Seriously, what is the point of laying siege to a person’s home, and half destroying it because they owe you money, that’s not going to get it back- and Bennett’s resolve not to sell any of his treasures as equally absurd. What good is keeping hold of your treasured items going to do of you are going to be homeless. To be, honest, the fictional country that he characters inhabit must be the single worst-run state in Medieval History, with nobles constantly attacking and killing each other, every single forest and road crawling with bandits, and the central authorities only stepping in to ‘save the day’ when it’s almost too late.
Do people think Late Medieval England was actually like that? It was not. Nobles very rarely attacked each other, except during times of civil war, or on the borderlands with Scotland and Wales, which were notoriously lawless. Kings were supposed to maintain law and order, to keep the nobles in check, if they did not, they were failing to do their job.

It’s a shame, because this could have been a great love story, with a lot of positive messages about not judging by appearances. It could have been better executed without all the silliness about ‘witchcraft’ which was totally inaccurate, and could just been copied from some movie. I wish authors would take the trouble to do their research before writing Medieval Fiction to find out if the detials they want to include actually happened at that time, and if they are going to use a lot of artistic licence make it clear where they have done so.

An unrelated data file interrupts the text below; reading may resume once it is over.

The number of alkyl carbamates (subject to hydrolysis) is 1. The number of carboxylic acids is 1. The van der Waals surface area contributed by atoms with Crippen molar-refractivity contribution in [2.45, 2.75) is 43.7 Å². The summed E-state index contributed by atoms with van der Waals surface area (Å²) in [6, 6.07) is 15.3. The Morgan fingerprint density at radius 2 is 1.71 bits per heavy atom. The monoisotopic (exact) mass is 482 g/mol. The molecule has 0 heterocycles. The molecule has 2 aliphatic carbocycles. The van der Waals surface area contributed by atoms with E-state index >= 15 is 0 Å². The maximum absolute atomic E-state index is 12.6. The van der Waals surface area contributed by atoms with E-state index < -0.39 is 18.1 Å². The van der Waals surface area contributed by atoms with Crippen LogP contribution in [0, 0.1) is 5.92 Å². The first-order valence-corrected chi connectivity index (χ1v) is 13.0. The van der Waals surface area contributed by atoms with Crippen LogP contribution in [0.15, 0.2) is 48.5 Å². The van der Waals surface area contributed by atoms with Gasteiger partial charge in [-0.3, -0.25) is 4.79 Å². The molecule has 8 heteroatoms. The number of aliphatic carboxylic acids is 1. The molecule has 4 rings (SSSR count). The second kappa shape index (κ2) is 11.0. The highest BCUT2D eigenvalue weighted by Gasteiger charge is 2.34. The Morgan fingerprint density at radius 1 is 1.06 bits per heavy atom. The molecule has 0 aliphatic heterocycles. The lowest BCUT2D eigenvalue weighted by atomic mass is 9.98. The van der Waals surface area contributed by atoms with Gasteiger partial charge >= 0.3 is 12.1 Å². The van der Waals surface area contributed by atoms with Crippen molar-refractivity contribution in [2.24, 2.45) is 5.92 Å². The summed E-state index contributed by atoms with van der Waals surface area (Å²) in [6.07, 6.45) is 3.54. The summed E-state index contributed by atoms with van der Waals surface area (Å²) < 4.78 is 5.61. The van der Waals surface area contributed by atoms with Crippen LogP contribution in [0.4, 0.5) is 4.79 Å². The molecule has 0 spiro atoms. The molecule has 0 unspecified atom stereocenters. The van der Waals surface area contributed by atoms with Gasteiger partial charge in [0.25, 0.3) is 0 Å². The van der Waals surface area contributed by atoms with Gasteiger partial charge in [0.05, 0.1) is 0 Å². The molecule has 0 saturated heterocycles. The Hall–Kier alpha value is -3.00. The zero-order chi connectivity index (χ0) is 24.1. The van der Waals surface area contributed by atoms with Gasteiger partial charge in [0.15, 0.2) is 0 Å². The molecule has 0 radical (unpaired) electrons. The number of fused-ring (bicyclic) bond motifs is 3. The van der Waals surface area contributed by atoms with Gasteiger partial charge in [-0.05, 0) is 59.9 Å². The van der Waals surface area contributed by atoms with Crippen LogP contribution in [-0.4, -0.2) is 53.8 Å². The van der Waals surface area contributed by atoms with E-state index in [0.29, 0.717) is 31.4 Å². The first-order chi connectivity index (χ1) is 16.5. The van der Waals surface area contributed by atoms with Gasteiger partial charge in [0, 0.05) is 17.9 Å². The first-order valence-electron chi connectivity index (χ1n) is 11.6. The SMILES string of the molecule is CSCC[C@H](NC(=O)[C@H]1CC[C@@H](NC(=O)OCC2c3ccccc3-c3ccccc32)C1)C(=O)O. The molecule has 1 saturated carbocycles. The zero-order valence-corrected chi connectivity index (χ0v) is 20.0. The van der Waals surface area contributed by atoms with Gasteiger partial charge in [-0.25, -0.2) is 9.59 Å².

I requested an e-book version of this title from Zondervan via Booklook Bloggers for review. I was not required to write a positive one and all opinions expressed are my own.

22 Apr 2017

The Pattern Artist by Nancy Moser

Shiloh Run Press, 1st December 2016
305 Pages, Print and Ebook

Born into a life of hard work, English housemaid Annie Wood arrives in New York City in 1911 with her wealthy mistress. Wide-eyed with the possibilities America has to offer, Annie wonders if there’s more for her than a life of service. 

Annie chooses to risk everything, taps into courage she never knew she had, and goes off on her own, finding employment in the sewing department at Macy’s. While at Macy’s Annie catches the eye of a salesman at the Butterick Pattern Company. 
Through determination, hard work, and God’s leading, Annie discovers a hidden gift: she is a talented fashion designer—a pattern artist of the highest degree. As she runs from ghosts of the past and focuses on the future, Annie enters a creative world that takes her to the fashion houses of Paris and into a life of adventure, purpose, and love.

A rags-to-riches story about a young woman from a humble background’s rise in the fashion industry in early 20th century New York- what could be better? Well, it depends on taste. I think this book would appeal to those who enjoyed TV series such as Mr Selfridge and The Paradise, which are both set in London department stores at about the same period. Personally, I just did not much care for this book (as I was not much interested in those series).